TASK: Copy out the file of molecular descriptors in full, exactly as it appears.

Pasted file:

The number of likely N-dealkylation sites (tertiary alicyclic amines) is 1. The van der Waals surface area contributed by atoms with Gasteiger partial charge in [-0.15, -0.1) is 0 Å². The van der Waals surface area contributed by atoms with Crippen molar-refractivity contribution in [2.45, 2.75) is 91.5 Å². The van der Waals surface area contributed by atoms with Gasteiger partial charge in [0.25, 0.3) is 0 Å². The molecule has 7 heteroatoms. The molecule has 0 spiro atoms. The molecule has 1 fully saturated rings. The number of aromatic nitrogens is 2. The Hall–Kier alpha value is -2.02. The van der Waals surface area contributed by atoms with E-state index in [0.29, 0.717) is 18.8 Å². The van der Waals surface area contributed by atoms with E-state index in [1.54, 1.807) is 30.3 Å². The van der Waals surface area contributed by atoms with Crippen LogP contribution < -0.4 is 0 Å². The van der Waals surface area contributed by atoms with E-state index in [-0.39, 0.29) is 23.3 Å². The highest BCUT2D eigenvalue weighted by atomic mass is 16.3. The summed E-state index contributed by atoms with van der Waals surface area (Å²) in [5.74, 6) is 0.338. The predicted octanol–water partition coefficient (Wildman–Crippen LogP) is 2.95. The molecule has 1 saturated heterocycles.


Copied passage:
The number of likely N-dealkylation sites (tertiary alicyclic amines) is 1. The van der Waals surface area contributed by atoms with Gasteiger partial charge in [-0.15, -0.1) is 0 Å². The van der Waals surface area contributed by atoms with Crippen molar-refractivity contribution in [2.45, 2.75) is 91.5 Å². The van der Waals surface area contributed by atoms with Gasteiger partial charge in [0.25, 0.3) is 0 Å². The molecule has 7 heteroatoms. The molecule has 0 spiro atoms. The molecule has 1 fully saturated rings. The number of aromatic nitrogens is 2. The Hall–Kier alpha value is -2.02. The van der Waals surface area contributed by atoms with E-state index in [0.29, 0.717) is 18.8 Å². The van der Waals surface area contributed by atoms with E-state index in [1.54, 1.807) is 30.3 Å². The van der Waals surface area contributed by atoms with Crippen LogP contribution < -0.4 is 0 Å². The van der Waals surface area contributed by atoms with E-state index in [-0.39, 0.29) is 23.3 Å². The highest BCUT2D eigenvalue weighted by atomic mass is 16.3. The summed E-state index contributed by atoms with van der Waals surface area (Å²) in [5.74, 6) is 0.338. The predicted octanol–water partition coefficient (Wildman–Crippen LogP) is 2.95. The molecule has 1 saturated heterocycles.